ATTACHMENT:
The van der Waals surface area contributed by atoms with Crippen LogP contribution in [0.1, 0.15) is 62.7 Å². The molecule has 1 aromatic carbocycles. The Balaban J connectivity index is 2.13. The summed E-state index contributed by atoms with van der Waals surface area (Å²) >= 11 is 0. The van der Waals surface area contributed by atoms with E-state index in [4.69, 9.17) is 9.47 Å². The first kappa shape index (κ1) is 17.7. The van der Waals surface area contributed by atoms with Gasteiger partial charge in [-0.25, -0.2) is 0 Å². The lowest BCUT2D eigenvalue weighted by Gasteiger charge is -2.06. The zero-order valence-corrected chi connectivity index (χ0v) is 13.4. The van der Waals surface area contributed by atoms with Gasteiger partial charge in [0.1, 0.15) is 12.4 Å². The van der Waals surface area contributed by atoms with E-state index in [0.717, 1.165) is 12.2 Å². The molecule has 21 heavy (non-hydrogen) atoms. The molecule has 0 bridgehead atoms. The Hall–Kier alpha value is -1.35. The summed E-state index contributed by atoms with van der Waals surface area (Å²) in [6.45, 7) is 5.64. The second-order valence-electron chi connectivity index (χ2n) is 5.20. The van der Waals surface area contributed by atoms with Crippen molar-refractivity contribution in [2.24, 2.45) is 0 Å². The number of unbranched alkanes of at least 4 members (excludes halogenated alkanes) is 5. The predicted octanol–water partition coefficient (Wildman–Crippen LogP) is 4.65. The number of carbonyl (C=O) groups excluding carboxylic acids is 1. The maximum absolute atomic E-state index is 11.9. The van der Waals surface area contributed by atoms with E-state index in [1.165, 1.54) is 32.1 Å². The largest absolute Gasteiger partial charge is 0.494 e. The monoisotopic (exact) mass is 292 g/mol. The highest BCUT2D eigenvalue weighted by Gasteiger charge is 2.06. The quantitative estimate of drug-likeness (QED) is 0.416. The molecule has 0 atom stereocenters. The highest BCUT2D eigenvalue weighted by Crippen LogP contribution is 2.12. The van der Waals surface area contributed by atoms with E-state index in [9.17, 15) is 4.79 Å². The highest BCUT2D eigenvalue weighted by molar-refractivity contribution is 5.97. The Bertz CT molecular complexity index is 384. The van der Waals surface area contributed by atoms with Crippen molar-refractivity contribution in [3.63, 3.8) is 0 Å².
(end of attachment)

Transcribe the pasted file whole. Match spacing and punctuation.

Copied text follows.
The van der Waals surface area contributed by atoms with Crippen LogP contribution in [0.1, 0.15) is 62.7 Å². The molecule has 1 aromatic carbocycles. The Balaban J connectivity index is 2.13. The summed E-state index contributed by atoms with van der Waals surface area (Å²) >= 11 is 0. The van der Waals surface area contributed by atoms with E-state index in [4.69, 9.17) is 9.47 Å². The first kappa shape index (κ1) is 17.7. The van der Waals surface area contributed by atoms with Gasteiger partial charge in [-0.25, -0.2) is 0 Å². The lowest BCUT2D eigenvalue weighted by Gasteiger charge is -2.06. The zero-order valence-corrected chi connectivity index (χ0v) is 13.4. The van der Waals surface area contributed by atoms with Gasteiger partial charge in [0.1, 0.15) is 12.4 Å². The van der Waals surface area contributed by atoms with E-state index in [0.717, 1.165) is 12.2 Å². The molecule has 21 heavy (non-hydrogen) atoms. The molecule has 0 bridgehead atoms. The Hall–Kier alpha value is -1.35. The summed E-state index contributed by atoms with van der Waals surface area (Å²) in [6.45, 7) is 5.64. The second-order valence-electron chi connectivity index (χ2n) is 5.20. The van der Waals surface area contributed by atoms with Crippen molar-refractivity contribution in [2.24, 2.45) is 0 Å². The number of unbranched alkanes of at least 4 members (excludes halogenated alkanes) is 5. The predicted octanol–water partition coefficient (Wildman–Crippen LogP) is 4.65. The number of carbonyl (C=O) groups excluding carboxylic acids is 1. The maximum absolute atomic E-state index is 11.9. The van der Waals surface area contributed by atoms with E-state index in [1.165, 1.54) is 32.1 Å². The largest absolute Gasteiger partial charge is 0.494 e. The monoisotopic (exact) mass is 292 g/mol. The highest BCUT2D eigenvalue weighted by Gasteiger charge is 2.06. The quantitative estimate of drug-likeness (QED) is 0.416. The molecule has 0 atom stereocenters. The highest BCUT2D eigenvalue weighted by Crippen LogP contribution is 2.12. The van der Waals surface area contributed by atoms with E-state index in [9.17, 15) is 4.79 Å². The highest BCUT2D eigenvalue weighted by molar-refractivity contribution is 5.97. The Bertz CT molecular complexity index is 384. The van der Waals surface area contributed by atoms with Crippen molar-refractivity contribution in [3.63, 3.8) is 0 Å².